Canada's most recent census returns list the Irish as the fourth largest ethnic group in Canada with almost four and a half million Canadians claiming either some or full Irish lineage. Indeed, this bond between Canada and Ireland has been in existence for centuries.
The first known Irish-born immigrant to Canada was Tec Cornelius Aubrenon, who arrived in New France in 1661 and remained until his death in 1687. However the Irish presence in Canada can be dated even earlier than the arrival of Aubrenon. As early as the middle of the 16th century, Irish fishermen from the south of Ireland frequently traveled to Newfoundland for part of their catch.
By far, the largest immigration of the Irish to Canada occurred during the mid nineteenth century. The Great Irish Potato Famine of 1847 was the cause of death, mainly from starvation, of over a million Irish. It was also the motivation behind the mass exodus of hundreds of thousands of Irish to North America. Because passage to Canada was less expensive than passage to the United States, Canada was the recipient of some of the most destitute and bereft Irish.
Passage was difficult for those making the three thousand mile voyage from Ireland. Crammed into steerage for over six weeks, these "Coffin Ships" were a breeding ground for many diseases. The primary destination for most of these ships was the port of Québec and the mandatory stop at the quarantine island of Grosse Ile. By June of 1847, the port of Québec became so overwhelmed, that dozens of ships carrying over 14,000 Irish queued for days to make landing. It is estimated that almost 5,000 Irish died on Grosse Ile and it is known to be the largest Irish burial ground exclusive of Ireland. Many Irish immigrants played a major role in Canadian society. Perhaps one of Canada's more famous immigrants from Ireland was Canadian Parliamentarian Thomas D'Arcy McGee. [www.biographi.ca/009004-119.01-e.php?&id_nbr=4583&&PHPSESSID=12ggrtfctvk244rd867hmklii5]
Apart from the annual St. Patrick's Day parade hosted by numerous cities, towns and communities across Canada, the proud presence of the Irish in Canada today is also manifest in the myriad of Irish societies and associations spread across the nation. There are also several Canadian associations for Irish studies as well as university programs and courses devoted to this the same theme.
Research at Library and Archives Canada
Names of Irish immigrants can be found in different series of records, mainly passenger lists. For the years before 1865, we suggest that you consult first the following online resources.
Immigrants at Grosse Ile
This database includes information on 33,026 immigrants whose names appear in surviving records of the Grosse-Île Quarantine Station between 1832 and 1937. Names were extracted from different kind of documents.
Immigrants to Canada
Library and Archives Canada holds a number of lists that have been identified and indexed by name in a database, formerly known as our Miscellaneous Immigration Index. Many of the records relate to immigrants from the British Isles to Quebec and Ontario, but there are also references to settlers in other provinces. The database also includes other types of records such as lists of the Irish settlers brought to the Peterborough area of Ontario in the early 1820s, the declarations of aliens for Lower Canada and names of some Irish orphans.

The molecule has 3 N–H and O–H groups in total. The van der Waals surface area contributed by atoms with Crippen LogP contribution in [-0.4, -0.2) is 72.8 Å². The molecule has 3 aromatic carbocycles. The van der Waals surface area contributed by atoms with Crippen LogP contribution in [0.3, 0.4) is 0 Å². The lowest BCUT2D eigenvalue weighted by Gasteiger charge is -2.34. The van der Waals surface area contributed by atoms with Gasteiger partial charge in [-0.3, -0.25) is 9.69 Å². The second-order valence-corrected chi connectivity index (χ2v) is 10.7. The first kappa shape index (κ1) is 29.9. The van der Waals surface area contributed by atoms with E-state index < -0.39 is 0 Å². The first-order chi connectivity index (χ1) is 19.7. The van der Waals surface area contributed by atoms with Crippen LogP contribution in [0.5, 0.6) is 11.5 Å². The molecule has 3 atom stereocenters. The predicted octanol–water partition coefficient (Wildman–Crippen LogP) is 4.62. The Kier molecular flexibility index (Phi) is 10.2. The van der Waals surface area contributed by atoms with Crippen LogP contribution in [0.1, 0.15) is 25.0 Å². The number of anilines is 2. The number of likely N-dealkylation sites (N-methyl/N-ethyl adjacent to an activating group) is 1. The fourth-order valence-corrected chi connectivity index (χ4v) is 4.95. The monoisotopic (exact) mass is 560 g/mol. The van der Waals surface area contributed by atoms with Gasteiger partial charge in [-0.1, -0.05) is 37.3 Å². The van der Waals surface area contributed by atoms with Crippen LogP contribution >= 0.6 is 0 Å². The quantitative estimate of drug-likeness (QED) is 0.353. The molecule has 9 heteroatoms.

Montreal Emigrant Society Passage Book
Upon their arrival, many poor immigrants had to rely on benevolent societies for assistance when they arrived in North America. The Montreal Emigrant Society was established in 1831. Its main purpose was to provide transportation for immigrants who had arrived at Montreal from Quebec and were destined for settlement in different parts of Lower Canada (Quebec) and Upper Canada (Ontario). Library and Archives Canada holds one register of names of immigrants for the year 1832 from the Montreal Emigrant Society (RG 7 G18). The passage book has been digitized and is available online. The use of this digitized database is facilitated by a name index.
The names of Irish immigrants coming to Canada after 1865 can be found in immigrations records. Consult Passenger Lists, 1865-1935.
Other series of documents
Library and Archives Canada also holds some private fonds regarding Irish families such as:
Research in Other Institutions
Genealogical Society of Ireland
General Register Office (Belfast) of Northern Ireland
Genereal Register Office (Dublin)
Ireland's Historical Mapping Archive
National Archives of Ireland
Land Registry & Registry of Deeds
[www.mcmaster.ca/] The William Ready Division of Archives and Research Collections holds the Thomas D'Arcy McGee collection (1858-1925)
National Archives of Ireland
National Library of Ireland
Ordnance Survey of Ireland
Public Record Office of Northern Ireland
Research in Published Sources
Finding your Irish Ancestors: A Beginner's Guide by David S. Ouimette, 2006.
The Irish in Canada, by David A. Wilson
Tracing Your Irish Ancestors by John Grenham, 2006.
Tracing Irish Ancestors, A Practical Guide To Irish Genealogy by Marie MacGonghail and Paul Gorry, 1997.
Consult our Bibliography for further information on this topic.
Search for books on Irish in AMICUS, using authors, titles or subject terms such as:
Church of Ireland
Find my past.ie
In the Wake of Dark Passage, Irish Famine Migration to New Brunswick
Irish Ancestral Research Association
Irish Family History Foundation - Online Genealogy Databases for Ireland
North of Ireland Family History Society
Use AVITUS to find other websites about Irish in Canada.